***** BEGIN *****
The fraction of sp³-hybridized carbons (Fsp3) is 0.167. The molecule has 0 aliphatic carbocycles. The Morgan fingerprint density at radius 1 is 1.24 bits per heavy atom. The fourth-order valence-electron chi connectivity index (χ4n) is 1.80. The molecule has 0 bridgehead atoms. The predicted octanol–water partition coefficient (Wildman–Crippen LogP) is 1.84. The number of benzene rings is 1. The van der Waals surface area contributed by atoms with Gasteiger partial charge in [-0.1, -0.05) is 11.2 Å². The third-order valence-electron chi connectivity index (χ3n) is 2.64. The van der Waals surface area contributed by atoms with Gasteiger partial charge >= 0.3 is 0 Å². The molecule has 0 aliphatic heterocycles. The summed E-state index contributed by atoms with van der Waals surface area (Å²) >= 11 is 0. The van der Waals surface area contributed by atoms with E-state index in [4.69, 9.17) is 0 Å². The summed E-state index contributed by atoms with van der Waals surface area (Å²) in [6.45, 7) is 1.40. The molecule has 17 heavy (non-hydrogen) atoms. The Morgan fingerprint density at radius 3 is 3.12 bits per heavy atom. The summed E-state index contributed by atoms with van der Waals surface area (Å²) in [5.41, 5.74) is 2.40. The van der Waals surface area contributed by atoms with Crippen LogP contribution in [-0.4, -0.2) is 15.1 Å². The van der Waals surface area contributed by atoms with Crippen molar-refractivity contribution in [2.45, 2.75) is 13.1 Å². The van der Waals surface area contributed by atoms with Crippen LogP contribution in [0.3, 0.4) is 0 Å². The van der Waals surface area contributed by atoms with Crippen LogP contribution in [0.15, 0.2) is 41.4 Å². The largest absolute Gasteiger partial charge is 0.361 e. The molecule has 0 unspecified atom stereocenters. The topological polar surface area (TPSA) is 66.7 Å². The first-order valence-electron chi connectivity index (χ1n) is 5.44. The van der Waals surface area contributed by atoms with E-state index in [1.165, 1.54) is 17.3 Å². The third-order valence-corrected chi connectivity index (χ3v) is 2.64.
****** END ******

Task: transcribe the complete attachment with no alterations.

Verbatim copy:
The fraction of sp³-hybridized carbons (Fsp3) is 0.167. The molecule has 0 aliphatic carbocycles. The Morgan fingerprint density at radius 1 is 1.24 bits per heavy atom. The fourth-order valence-electron chi connectivity index (χ4n) is 1.80. The molecule has 0 bridgehead atoms. The predicted octanol–water partition coefficient (Wildman–Crippen LogP) is 1.84. The number of benzene rings is 1. The van der Waals surface area contributed by atoms with Gasteiger partial charge in [-0.1, -0.05) is 11.2 Å². The third-order valence-electron chi connectivity index (χ3n) is 2.64. The van der Waals surface area contributed by atoms with Gasteiger partial charge >= 0.3 is 0 Å². The molecule has 0 aliphatic heterocycles. The summed E-state index contributed by atoms with van der Waals surface area (Å²) >= 11 is 0. The van der Waals surface area contributed by atoms with E-state index in [4.69, 9.17) is 0 Å². The summed E-state index contributed by atoms with van der Waals surface area (Å²) in [6.45, 7) is 1.40. The molecule has 17 heavy (non-hydrogen) atoms. The Morgan fingerprint density at radius 3 is 3.12 bits per heavy atom. The summed E-state index contributed by atoms with van der Waals surface area (Å²) in [5.41, 5.74) is 2.40. The van der Waals surface area contributed by atoms with Crippen LogP contribution in [-0.4, -0.2) is 15.1 Å². The van der Waals surface area contributed by atoms with Crippen molar-refractivity contribution in [2.45, 2.75) is 13.1 Å². The van der Waals surface area contributed by atoms with Crippen LogP contribution in [0.3, 0.4) is 0 Å². The van der Waals surface area contributed by atoms with Crippen LogP contribution in [0.15, 0.2) is 41.4 Å². The largest absolute Gasteiger partial charge is 0.361 e. The molecule has 0 unspecified atom stereocenters. The topological polar surface area (TPSA) is 66.7 Å². The first-order valence-electron chi connectivity index (χ1n) is 5.44. The van der Waals surface area contributed by atoms with E-state index in [1.165, 1.54) is 17.3 Å². The third-order valence-corrected chi connectivity index (χ3v) is 2.64.